Monitor your symptoms
If you develop worsening symptoms (i.e., difficulty breathing) you should seek prompt medical attention. Be sure to call your healthcare provider before seeking care and tell them that you have been diagnosed with COVID-19. Wear a facemask before entering the healthcare facility to protect other patients and staff from being exposed.
If you have a medical emergency, call 911. Notify emergency services that you have COVID-19 infection. Put on a facemask if possible before emergency services arrive.
You may discontinue home isolation if you had symptoms when:
- At least 5 days* have passed since symptoms first appeared and
- At least 24 hours have passed since last fever without the use of fever-reducing medications and
- Symptoms (e.g., cough, shortness of breath) have improved
You may discontinue home isolation if you did NOT have symptoms when:
- At least 5 days have passed since the positive laboratory test and you remain asymptomatic
- Note, if you later develop symptoms, you should follow the guidance for symptomatic persons above.
To determine when 5 days have passed, you can consider day 0 of isolation defined as either the date your symptoms started, if symptomatic, or the date of your first positive test, if asymptomatic.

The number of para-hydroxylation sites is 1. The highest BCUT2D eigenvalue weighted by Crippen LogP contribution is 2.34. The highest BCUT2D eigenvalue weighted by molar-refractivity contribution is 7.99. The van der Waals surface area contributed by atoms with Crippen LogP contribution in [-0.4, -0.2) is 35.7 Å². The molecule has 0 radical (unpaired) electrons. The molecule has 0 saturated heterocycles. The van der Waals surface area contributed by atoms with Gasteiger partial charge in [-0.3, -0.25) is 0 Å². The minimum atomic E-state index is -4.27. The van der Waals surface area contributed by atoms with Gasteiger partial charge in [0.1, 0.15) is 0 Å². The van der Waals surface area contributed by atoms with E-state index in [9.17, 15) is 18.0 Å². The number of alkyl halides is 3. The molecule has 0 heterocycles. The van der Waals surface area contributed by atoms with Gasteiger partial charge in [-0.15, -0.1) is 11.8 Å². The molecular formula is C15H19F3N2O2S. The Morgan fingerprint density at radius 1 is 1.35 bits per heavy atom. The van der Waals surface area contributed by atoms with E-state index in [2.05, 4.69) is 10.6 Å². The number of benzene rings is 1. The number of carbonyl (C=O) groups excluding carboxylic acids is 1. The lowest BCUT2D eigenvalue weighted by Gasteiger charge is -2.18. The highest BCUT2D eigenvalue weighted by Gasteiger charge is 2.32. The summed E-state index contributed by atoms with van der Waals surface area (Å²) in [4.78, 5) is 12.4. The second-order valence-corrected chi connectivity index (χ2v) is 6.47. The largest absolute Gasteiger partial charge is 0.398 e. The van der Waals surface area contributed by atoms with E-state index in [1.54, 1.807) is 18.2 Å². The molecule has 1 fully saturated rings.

After you leave isolation, you should continue to wear a mask around others until 10 days have passed since your positive laboratory test or symptom onset. Please see more information about mask wearing after leaving isolation, including what to do if you are unable to wear a mask here: https://www.cdc.gov/coronavirus/2019-ncov/your-health/isolation.html#when-to-isolate. After 10 days, please continue to follow local masking recommendations or ordinances.
Regardless of the day you leave isolation or ability to wear a mask, you should avoid people who are immunocompromised or at high risk for severe disease, and nursing homes and other high-risk settings, until after at least 10 days.
After you have ended isolation, if your COVID-19 symptoms recur or worsen, restart your isolation at day 0. Talk to a healthcare provider if you have questions about your symptoms or when to end isolation.
*A limited number of persons with severe illness (you were admitted to a hospital and needed oxygen) or persons with a weakened immune system (immunocompromised) due to a health condition or medication may transmit virus for a longer time after infection. This may warrant extending isolation up to 10 days or using a viral test to determine when to end isolation. Consider consultation with your medical provider and infection control experts.
COVID-19 Vaccination and Isolation
Vaccinated persons (even vaccinated persons who have received boosters or additional doses and are considered up to date) should continue to follow all DPH guidance to protect themselves and others and should follow isolation guidance above if positive for COVID-19.
If you or your close contacts have questions about the COVID-19 vaccine, please visit https://dph.georgia.gov/covid-vaccine or call our COVID-19 vaccination hotline at (888) 357-0169.
Additional CDC Guidance
CDC Isolation guidance: https://www.cdc.gov/coronavirus/2019-ncov/if-you-are-sick/index.html
CDC Travel guidance: https://www.cdc.gov/coronavirus/2019-ncov/travelers/index.html
Contact information for the Georgia Department of Public Health (DPH): 1-866-PUB-HLTH (782-4584))